Factors affecting its processes
There exist numerous factors defining and shaping the general hospital in terms of its processes. Foremost it is imperative to comprehend the existence of numerous processes in the organization that are of great interest. Studies designate the existence of three types of process in the hospital. The first type is the operational process involving a direct interaction between the client and the workforce (Whitehead, Pyke & O’Connel, 2006). It is usually termed as the rationale for the hospital’s existence. The second form is the managerial process, aimed at delivering the key results of the process. The final type is the support processes and performs key functions of availing the necessary resources. It is therefore clear that a group of staff takes part in accomplishing these processes in the general hospital. Therefore, it is of great significant to address the factors affecting the recruitment procedure. The magnitude of the hospital highly determines the size of the staff. The hospital consists of many departments demanding huge personnel for the accomplishment of the outlined goals (Whitehead, Pyke & O’Connel, 2006). Subsequently, the business plan of the hospital greatly determines the quantity of staff it will require in future. Since the hospital is planning for its expansion, an increase in size and the competency of the staff is crucial. Furthermore, other exterior factors such as the struggle for resources and government restrictions pose momentous impacts in the entire staffing process.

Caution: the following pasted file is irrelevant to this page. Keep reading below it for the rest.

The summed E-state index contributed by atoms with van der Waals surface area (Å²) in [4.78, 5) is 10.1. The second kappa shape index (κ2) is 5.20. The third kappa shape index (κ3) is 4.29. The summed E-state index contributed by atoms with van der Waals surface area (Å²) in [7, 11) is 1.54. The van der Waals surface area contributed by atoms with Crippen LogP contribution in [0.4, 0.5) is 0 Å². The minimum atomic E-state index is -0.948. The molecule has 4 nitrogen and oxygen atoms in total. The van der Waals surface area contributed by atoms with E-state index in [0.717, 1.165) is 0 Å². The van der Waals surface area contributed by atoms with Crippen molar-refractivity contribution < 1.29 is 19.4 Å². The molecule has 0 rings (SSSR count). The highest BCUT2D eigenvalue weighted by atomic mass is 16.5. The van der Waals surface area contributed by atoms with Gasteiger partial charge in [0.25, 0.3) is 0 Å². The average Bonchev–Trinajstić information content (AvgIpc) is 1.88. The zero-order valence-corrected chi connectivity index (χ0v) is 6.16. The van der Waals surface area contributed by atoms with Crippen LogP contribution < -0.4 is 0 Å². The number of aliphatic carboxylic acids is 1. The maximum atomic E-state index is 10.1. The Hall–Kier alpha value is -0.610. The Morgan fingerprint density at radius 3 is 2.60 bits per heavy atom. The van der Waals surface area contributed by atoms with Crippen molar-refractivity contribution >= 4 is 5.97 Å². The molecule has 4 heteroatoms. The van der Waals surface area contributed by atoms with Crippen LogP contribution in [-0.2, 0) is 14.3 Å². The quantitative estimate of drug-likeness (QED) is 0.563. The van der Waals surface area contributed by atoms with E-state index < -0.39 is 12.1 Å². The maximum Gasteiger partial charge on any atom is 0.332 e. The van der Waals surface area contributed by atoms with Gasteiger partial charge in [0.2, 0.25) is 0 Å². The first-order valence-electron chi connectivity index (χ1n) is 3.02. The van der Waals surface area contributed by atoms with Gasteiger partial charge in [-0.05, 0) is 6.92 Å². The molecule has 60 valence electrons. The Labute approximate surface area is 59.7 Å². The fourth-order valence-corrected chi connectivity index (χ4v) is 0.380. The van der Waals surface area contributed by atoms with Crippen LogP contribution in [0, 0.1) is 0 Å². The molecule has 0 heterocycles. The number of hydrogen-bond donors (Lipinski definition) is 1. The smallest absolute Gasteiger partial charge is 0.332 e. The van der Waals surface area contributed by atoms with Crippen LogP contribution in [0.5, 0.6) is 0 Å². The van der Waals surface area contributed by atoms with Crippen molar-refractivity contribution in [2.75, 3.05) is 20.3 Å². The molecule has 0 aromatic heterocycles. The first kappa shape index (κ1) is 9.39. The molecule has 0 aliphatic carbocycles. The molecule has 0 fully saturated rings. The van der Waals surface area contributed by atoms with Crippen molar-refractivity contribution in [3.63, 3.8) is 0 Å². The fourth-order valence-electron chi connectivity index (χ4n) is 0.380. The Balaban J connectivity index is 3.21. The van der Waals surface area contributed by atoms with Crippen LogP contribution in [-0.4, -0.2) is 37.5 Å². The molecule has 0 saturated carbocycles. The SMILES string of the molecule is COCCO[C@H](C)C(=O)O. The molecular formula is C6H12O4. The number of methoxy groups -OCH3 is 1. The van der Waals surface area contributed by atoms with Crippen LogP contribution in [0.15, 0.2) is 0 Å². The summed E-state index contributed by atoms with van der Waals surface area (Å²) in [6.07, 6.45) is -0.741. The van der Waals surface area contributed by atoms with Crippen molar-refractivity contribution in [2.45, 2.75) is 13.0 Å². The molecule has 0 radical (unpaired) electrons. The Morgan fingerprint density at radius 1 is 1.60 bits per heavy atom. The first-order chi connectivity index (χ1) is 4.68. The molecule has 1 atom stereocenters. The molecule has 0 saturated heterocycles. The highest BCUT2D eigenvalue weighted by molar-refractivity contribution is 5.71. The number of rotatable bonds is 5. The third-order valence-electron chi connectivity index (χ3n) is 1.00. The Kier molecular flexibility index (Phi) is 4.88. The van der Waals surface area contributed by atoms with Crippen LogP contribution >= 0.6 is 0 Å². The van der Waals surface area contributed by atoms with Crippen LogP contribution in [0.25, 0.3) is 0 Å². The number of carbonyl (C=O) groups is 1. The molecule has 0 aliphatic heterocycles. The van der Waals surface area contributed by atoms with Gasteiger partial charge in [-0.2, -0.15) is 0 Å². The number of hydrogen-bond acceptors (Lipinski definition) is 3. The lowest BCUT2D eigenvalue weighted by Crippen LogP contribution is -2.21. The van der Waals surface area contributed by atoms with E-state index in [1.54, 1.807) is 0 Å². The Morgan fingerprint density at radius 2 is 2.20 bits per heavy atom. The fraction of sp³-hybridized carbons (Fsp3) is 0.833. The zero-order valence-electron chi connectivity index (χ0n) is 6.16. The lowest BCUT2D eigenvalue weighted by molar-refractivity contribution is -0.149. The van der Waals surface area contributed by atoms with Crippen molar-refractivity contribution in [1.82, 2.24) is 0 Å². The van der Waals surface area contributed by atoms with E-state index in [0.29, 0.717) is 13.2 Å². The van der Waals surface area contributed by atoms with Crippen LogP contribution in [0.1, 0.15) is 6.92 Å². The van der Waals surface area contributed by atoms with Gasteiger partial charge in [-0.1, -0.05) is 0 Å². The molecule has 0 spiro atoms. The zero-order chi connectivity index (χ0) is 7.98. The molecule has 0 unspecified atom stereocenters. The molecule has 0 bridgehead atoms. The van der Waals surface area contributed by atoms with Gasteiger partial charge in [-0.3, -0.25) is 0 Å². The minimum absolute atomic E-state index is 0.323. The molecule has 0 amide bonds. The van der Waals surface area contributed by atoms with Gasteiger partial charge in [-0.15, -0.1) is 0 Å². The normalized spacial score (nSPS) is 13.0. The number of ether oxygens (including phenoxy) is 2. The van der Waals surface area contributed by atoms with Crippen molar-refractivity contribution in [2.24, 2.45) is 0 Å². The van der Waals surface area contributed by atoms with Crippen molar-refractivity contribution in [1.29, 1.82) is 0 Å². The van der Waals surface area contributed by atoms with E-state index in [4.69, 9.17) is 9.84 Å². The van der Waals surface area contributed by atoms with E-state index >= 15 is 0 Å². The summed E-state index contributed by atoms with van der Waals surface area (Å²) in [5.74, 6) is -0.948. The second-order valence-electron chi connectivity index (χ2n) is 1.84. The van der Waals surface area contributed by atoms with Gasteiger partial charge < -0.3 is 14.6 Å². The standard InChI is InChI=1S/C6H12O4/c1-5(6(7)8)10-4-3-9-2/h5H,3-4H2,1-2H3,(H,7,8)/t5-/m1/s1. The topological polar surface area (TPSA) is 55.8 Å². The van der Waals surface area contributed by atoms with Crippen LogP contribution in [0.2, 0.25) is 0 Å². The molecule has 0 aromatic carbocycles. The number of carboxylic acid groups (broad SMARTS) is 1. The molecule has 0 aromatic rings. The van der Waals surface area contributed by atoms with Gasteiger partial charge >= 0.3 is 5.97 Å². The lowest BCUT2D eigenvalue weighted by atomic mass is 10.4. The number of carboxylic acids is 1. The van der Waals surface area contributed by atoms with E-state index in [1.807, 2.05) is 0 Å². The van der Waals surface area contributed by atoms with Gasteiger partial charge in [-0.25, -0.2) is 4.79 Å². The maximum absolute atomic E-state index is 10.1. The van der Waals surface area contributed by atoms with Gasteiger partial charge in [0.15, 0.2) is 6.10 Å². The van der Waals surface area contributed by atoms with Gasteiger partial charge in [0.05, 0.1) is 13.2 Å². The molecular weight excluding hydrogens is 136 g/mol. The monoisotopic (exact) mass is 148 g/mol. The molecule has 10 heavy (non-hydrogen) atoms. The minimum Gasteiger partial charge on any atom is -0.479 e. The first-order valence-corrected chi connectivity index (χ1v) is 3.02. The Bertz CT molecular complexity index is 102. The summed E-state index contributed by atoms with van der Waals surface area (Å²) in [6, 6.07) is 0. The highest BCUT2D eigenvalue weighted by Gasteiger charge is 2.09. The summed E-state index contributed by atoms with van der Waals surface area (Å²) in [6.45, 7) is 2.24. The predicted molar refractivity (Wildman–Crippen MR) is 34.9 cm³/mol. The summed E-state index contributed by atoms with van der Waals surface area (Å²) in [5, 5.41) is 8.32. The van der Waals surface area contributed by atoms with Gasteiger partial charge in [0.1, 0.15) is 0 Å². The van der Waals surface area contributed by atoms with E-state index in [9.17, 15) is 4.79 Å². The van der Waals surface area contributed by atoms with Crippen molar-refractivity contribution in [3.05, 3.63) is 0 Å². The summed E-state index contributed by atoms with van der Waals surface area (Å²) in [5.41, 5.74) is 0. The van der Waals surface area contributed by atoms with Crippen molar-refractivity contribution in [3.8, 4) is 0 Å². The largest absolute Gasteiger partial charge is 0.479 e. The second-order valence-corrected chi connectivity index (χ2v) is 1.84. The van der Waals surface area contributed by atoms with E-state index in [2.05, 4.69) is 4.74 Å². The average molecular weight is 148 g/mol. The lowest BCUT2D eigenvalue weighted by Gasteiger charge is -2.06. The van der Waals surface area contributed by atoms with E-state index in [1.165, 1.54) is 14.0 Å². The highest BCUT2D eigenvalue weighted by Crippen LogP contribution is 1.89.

Effects of accountability to the hospital’s behavior
Recently, diverse scholars drew interest in understanding the effects of demand for accountability in numerous organizations. The “university general hospital” (Lee & Kim, 2011) was among them. Therefore, their studies indicated a few of the effects of demand for accountability on the organizational behavior. A body of scholars argued that it poses negative effects on the employees’ behavior. The research indicates that, it may end up instilling psychological stress to the employees due to the pressure associated with it (Lee & Kim, 2011). In addition, it results to an escalating rate of employees’ dissatisfaction. Furthermore, these reforms aimed at achieving accountability at the hospitals to some extent erode the employees’ values as well as the work place trust. On eroding such virtues, it becomes difficult achieving its goals. Alternatively, such reforms bring positive results. Since the employees are accountable, chances of theft reduces tremendously thus high profits (Lee & Kim, 2011). Additionally, the leadership in the organization becomes less complex. As the top managers develop trust with the overall staff in the hospital, their tasks become a bit easy thus the high performance.
In summary, as the university general hospital endeavors to realize its goals, it is clear that a well-outlined design is equally important. Furthermore, there exist numerous factors that are shaping and defining the hospital in terms of size, structure, and the processes. Some of the factors affecting its size include the competent team and availability of finances. In addition, its size, the developed strategy and life cycle affect its structure. Conversely, the business plan, some government guidelines, and competition for resources affect the staffing process in the organization. Finally, the intensifying claim for accountability has more downbeats than positives in this organization.
Lee, J. & Kim, S. (2011). Impact of competing accountability requirements on perceived work performance. The American review of public administration. Vol. 41, Is. 4: 100-118.
McConnell, C. & Liebler, J. (2004). Management principles for health professionals. Massachusetts, MA: Jones and Bartlett publishers Inc.
Whitehead, R., Pyke, J. & O’Connel, J. (2006). Mastering your organization’s processes: a plain guide to business process management. New York, NY: Cambridge university press.
Wollam, A. (2011). University General Hospital going public in reverse merger. Web.